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(LifeSiteNews) — Duolingo is an American educational tech company that has exploded in popularity over the past several years. Founded in 2011, it has become one of the most popular language learning apps in the world, providing both handy learning apps as well as language certification. Due to its user-friendly apps, Duolingo has also become very popular in the homeschooling community. 

A concerned parent emailed recently and noted that while her son was using Duolingo, an LGBT storyline was featured, so I dug into the app a bit more. As regular readers of this blog will know, virtually every entertainment platform and large corporation has worked to include LGBT content under pressure from groups like the Human Rights Campaign, and so parents have to use both oversight and discernment in order to ensure that their children are not being exposed to propaganda without their knowledge.

READ: Transgender activists are full of cruel disregard for the concerns of women and girls

It didn’t take long to find that Duolingo is a proud “LGBT ally” and prominently advertises that fact although many parents might be unaware of it. In June 2021, they published an article on their official blog titled “LGBTQIA+ representation in Duolingo Stories and characters.” According to Duolingo: 

We have three established queer characters: Lin, Bea, and Oscar. Lin dates women, Bea dates both men and women, and Oscar’s into men (although he’s as discerning with men as he is with his cheeses and pretty much everything else).

Duolingo’s goal with these characters, according to their website, is “normalizing queerness in Duolingo stories”: 

Since the beginning, our Stories have included everyday depictions of LGBTQ life, even before we created Lin, Bea, and Oscar. From ‘The Honeymoon’ to ‘The Song,’ it’s been important for us to show queer people living their lives in an unsensationalized and normal way.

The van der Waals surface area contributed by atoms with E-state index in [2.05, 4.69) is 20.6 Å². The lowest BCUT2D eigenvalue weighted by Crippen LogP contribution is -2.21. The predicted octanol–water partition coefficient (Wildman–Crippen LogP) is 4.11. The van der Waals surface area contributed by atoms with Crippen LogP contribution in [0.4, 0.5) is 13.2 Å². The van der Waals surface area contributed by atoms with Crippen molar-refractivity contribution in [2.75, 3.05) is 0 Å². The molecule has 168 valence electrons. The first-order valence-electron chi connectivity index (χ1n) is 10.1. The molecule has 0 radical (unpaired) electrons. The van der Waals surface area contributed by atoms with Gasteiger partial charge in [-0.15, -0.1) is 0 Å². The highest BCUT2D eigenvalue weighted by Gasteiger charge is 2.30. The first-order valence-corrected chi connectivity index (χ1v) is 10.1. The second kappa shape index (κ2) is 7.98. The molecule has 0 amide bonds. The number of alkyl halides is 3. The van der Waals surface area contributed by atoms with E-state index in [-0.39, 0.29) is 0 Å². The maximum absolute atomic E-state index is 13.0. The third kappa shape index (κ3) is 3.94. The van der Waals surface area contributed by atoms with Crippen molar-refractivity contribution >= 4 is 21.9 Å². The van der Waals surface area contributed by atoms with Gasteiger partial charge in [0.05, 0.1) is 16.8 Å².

Allowing an LGBTQ character to exist without specifically drawing attention to that identity – this is something we believe should be a best practice in storytelling. In order to normalize something, you simply present it as normal, which means you don’t draw attention to it when depicting it.

That’s why there’s very little focus on these characters’ queerness. They simply happen to not be heterosexual; it doesn’t define them, and there’s not much discussion around their sexual orientation. It’s just a single part of their identity and their story.

That’s also why some parents may have missed it. Five years ago, it might have been a big deal that LGBT characters and storylines were included in a popular learning app. But many companies are moving from representation pushing the Overton Windowto normalization. Thus, noticing these storylines means you’re part of the problem, since you should believe that there is no difference, morally speaking, between the lifestyle of the bisexual and anyone else.

READ: Porn site faces suit from sexual assault victims while court halts age verification law in another case

Duolingo has been careful, however, to publicize the “inclusivity” of its platform. On social media, the company has posted translations of phrases such as “He fights for the rights of gay people”; “She has a girlfriend”; “People of all genders are welcome”; “my grandma has a girlfriend”; and “how do I become a man.” In short, as Duolingo’s official Twitter account put it: “when your app is gay af.” 

In fact, Duolingo has gone as far as to post a TikTok video mocking those who take issue with their stance, insinuating that those who do not support their stance on the LGBT agenda will probably go to hell. 

All of which is to say that yes, Duolingo is a pro-LGBT app that features LGBT storylines and uses its educational mandate to “normalize queerness” and push both the LGBT agenda in general and transgenderism specifically. Homeschooling families using the app may want to consider using a different one. 

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Jonathon Van Maren is a public speaker, writer, and pro-life activist. His commentary has been translated into more than eight languages and published widely online as well as print newspapers such as the Jewish Independent, the National Post, the Hamilton Spectator and others. He has received an award for combating anti-Semitism in print from the Jewish organization B’nai Brith. His commentary has been featured on CTV Primetime, Global News, EWTN, and the CBC as well as dozens of radio stations and news outlets in Canada and the United States.

He speaks on a wide variety of cultural topics across North America at universities, high schools, churches, and other functions. Some of these topics include abortion, pornography, the Sexual Revolution, and euthanasia. Jonathon holds a Bachelor of Arts Degree in history from Simon Fraser University, and is the communications director for the Canadian Centre for Bio-Ethical Reform.

Jonathon’s first book, The Culture War, was released in 2016.

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